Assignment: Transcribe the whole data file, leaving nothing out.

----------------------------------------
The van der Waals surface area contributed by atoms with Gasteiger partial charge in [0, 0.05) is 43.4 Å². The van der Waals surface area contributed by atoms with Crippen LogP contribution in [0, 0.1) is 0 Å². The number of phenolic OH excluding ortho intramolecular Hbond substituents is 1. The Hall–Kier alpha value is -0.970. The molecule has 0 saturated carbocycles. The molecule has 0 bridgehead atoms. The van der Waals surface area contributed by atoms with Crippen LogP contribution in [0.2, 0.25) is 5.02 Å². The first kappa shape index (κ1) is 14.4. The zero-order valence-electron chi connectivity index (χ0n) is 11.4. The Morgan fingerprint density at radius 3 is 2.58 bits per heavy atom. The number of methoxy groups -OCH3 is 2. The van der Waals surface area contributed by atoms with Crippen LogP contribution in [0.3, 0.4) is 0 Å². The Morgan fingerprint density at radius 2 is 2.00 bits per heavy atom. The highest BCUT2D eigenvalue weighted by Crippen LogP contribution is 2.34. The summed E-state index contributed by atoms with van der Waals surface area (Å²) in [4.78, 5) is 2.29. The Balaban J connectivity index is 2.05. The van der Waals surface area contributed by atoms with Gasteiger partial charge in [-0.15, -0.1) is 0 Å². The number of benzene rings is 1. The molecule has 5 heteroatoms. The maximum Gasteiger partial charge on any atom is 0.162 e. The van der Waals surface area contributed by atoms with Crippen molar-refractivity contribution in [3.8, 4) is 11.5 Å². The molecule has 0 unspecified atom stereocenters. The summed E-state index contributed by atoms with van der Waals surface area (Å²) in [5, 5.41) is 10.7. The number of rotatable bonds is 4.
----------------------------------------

The van der Waals surface area contributed by atoms with Gasteiger partial charge in [0, 0.05) is 43.4 Å². The van der Waals surface area contributed by atoms with Crippen LogP contribution in [0, 0.1) is 0 Å². The number of phenolic OH excluding ortho intramolecular Hbond substituents is 1. The Hall–Kier alpha value is -0.970. The molecule has 0 saturated carbocycles. The molecule has 0 bridgehead atoms. The van der Waals surface area contributed by atoms with Crippen LogP contribution in [0.2, 0.25) is 5.02 Å². The first kappa shape index (κ1) is 14.4. The zero-order valence-electron chi connectivity index (χ0n) is 11.4. The Morgan fingerprint density at radius 3 is 2.58 bits per heavy atom. The number of methoxy groups -OCH3 is 2. The van der Waals surface area contributed by atoms with Crippen LogP contribution in [0.3, 0.4) is 0 Å². The Morgan fingerprint density at radius 2 is 2.00 bits per heavy atom. The highest BCUT2D eigenvalue weighted by Crippen LogP contribution is 2.34. The summed E-state index contributed by atoms with van der Waals surface area (Å²) in [4.78, 5) is 2.29. The Balaban J connectivity index is 2.05. The van der Waals surface area contributed by atoms with Gasteiger partial charge in [-0.15, -0.1) is 0 Å². The number of benzene rings is 1. The molecule has 5 heteroatoms. The maximum Gasteiger partial charge on any atom is 0.162 e. The van der Waals surface area contributed by atoms with Crippen molar-refractivity contribution in [3.8, 4) is 11.5 Å². The molecule has 0 unspecified atom stereocenters. The summed E-state index contributed by atoms with van der Waals surface area (Å²) in [5, 5.41) is 10.7. The number of rotatable bonds is 4.